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Texas in search of blood and guts running game
AUSTIN, TEXAS (AP) - Run, run, run. That's all Texas coach Mack Brown wants to talk about.
For a program that won 25 games the past two seasons throwing the ball behind one of the most accurate quarterbacks in NCAA history, an iron-fisted commitment to building a punishing running game seems a bit drastic.
Texas will still throw the ball. But what Brown wants is a blood-and-guts running game that will get the tough yards and first downs "when we need it."
Texas couldn't get those against Alabama in a 37-21 loss in the BCS championship game last season. When quarterback Colt McCoy got hurt early in the first quarter, Texas' first drive fizzled at the goal line and the Longhorns settled for a field goal instead of a touchdown.
And when Texas needed to control the ball and reorganize behind backup quarterback Garrett Gilbert, six possessions went three plays or fewer before Texas limped into halftime trailing 24-6.
Since then, Texas has spent many days in spring drills and fall training camp working on building a bulldozing rushing attack, pushing the offensive line to be more physical. Four years of pass blocking for McCoy can put a line on its heels when it's time to lean into a 300-pound defensive tackle.
"The line has really taken it upon themselves and gotten an attitude," Gilbert said. "The running backs have done a great job of getting downhill and being able to get 4 or 5 yards a pop, so that's been really good for us so far."
Texas has often been synonymous with a solid running game in its history.
The Wishbone offense was invented here under coach Darrell Royal in the 1960s. Running backs Earl Campbell (1977) and Ricky Williams (1998) won Heisman trophies.
In the past 10 years, Cedric Benson piled up 5,540 career yards on a school-record 1,112 carries from 2001-2004. Jamaal Charles' 1,619 yards in 2007 stands as the fifth best in school history.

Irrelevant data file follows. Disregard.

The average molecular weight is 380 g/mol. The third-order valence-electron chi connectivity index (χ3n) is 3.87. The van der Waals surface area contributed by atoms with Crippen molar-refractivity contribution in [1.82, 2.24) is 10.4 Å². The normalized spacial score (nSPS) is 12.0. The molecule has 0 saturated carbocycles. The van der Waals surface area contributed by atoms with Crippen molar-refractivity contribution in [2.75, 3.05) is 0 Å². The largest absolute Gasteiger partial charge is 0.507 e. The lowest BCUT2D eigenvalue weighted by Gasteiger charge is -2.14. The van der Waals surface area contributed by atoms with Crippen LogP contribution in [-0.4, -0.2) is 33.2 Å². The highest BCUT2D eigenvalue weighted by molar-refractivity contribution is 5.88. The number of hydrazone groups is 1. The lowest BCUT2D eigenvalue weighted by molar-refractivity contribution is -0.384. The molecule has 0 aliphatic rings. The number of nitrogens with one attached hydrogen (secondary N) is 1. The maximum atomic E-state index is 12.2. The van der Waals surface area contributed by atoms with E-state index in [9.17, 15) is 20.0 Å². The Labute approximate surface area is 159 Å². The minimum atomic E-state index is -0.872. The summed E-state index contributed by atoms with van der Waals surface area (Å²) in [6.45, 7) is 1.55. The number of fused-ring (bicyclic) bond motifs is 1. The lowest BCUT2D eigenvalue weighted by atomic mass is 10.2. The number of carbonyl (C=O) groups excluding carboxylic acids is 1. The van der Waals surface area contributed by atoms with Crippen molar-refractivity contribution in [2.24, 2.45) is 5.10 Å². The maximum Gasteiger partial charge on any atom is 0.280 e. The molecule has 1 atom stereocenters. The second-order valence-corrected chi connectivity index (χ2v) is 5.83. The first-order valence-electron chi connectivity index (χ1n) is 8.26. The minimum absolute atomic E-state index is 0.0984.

But no Longhorns rusher has come even close to 1,000 yards the past two seasons. McCoy led Texas rushers in 2008. Tre' Newton led the Longhorns in 2009 with 552 yards.
Texas averaged 4.0 yards per rush last season, a solid mark. But in the last two games against Nebraska in the Big 12 championship game and Alabama, the Longhorns totaled just 99 yards on 66 carries, an average of 1 1/2 yards.
The overall drop-off in recent years appears to have hurt Texas on the recruiting trail. Brown, who can usually charm top recruits to Austin with the snap of a finger, has struggled lately to land the traditional big, game-breaking running backs of Texas lore.
That could soon change. Malcolm Brown of San Antonio, one of the top running back recruits in the nation, has verbally committed to sign with Texas in 2011.
Texas started four tailbacks at different times last season and entered training camp with Newton and Fozzy Whittaker battling for the No. 1 role. Whittaker has seen sporadic action the past two seasons while battling injuries. Newton, the son of former Dallas Cowboys offensive lineman Nate Newton, took over the position in the second half of last season.
Cody Johnson, a 5-foot-11, 250-pound bowling ball of a tailback has been a pleasant surprise in training camp and has forced his way into the rotation.
Johnson has 24 career touchdowns and ran for 109 yards in his only start last season against Baylor. Conditioning and weight problems kept him from playing more.
"He's come back and lost 4 or 5 percent body fat this summer. He's still the same weight but he's in great shape," Brown said. "I think we got onto him so much that we got discouraged, very honestly. You can't do it as a coach, the young man has to do it and this summer he did it on his own."
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